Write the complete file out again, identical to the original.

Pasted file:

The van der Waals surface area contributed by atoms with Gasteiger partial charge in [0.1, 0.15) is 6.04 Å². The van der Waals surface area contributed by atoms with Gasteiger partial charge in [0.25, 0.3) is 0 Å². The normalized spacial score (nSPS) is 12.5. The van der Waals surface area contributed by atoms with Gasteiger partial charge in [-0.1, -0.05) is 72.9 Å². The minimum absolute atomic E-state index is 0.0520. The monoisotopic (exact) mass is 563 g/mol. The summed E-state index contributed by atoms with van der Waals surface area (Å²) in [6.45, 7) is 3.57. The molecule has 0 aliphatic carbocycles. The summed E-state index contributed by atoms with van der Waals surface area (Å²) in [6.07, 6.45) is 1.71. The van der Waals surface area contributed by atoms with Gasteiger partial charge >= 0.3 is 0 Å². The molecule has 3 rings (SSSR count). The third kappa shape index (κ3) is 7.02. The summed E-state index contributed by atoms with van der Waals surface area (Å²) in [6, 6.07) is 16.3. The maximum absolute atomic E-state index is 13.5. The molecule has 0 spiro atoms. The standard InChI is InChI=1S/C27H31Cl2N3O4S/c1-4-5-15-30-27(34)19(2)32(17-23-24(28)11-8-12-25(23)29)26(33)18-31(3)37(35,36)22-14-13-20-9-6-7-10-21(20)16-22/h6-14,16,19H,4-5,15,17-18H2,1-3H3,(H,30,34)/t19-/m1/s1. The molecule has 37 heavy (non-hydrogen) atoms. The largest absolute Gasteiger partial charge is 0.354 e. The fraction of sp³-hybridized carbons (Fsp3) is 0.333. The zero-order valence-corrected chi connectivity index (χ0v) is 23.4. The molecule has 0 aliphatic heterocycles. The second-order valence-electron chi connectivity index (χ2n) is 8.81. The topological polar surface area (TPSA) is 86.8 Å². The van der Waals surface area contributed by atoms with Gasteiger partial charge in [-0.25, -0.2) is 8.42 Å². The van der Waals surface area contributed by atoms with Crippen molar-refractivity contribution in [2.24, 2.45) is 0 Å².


The van der Waals surface area contributed by atoms with Gasteiger partial charge in [0.1, 0.15) is 6.04 Å². The van der Waals surface area contributed by atoms with Gasteiger partial charge in [0.25, 0.3) is 0 Å². The normalized spacial score (nSPS) is 12.5. The van der Waals surface area contributed by atoms with Gasteiger partial charge in [-0.1, -0.05) is 72.9 Å². The minimum absolute atomic E-state index is 0.0520. The monoisotopic (exact) mass is 563 g/mol. The summed E-state index contributed by atoms with van der Waals surface area (Å²) in [6.45, 7) is 3.57. The molecule has 0 aliphatic carbocycles. The summed E-state index contributed by atoms with van der Waals surface area (Å²) in [6.07, 6.45) is 1.71. The van der Waals surface area contributed by atoms with Gasteiger partial charge >= 0.3 is 0 Å². The molecule has 3 rings (SSSR count). The third kappa shape index (κ3) is 7.02. The summed E-state index contributed by atoms with van der Waals surface area (Å²) in [6, 6.07) is 16.3. The maximum absolute atomic E-state index is 13.5. The molecule has 0 spiro atoms. The standard InChI is InChI=1S/C27H31Cl2N3O4S/c1-4-5-15-30-27(34)19(2)32(17-23-24(28)11-8-12-25(23)29)26(33)18-31(3)37(35,36)22-14-13-20-9-6-7-10-21(20)16-22/h6-14,16,19H,4-5,15,17-18H2,1-3H3,(H,30,34)/t19-/m1/s1. The molecule has 37 heavy (non-hydrogen) atoms. The largest absolute Gasteiger partial charge is 0.354 e. The fraction of sp³-hybridized carbons (Fsp3) is 0.333. The zero-order valence-corrected chi connectivity index (χ0v) is 23.4. The molecule has 0 aliphatic heterocycles. The second-order valence-electron chi connectivity index (χ2n) is 8.81. The topological polar surface area (TPSA) is 86.8 Å². The van der Waals surface area contributed by atoms with Gasteiger partial charge in [-0.25, -0.2) is 8.42 Å². The van der Waals surface area contributed by atoms with Crippen molar-refractivity contribution in [2.24, 2.45) is 0 Å².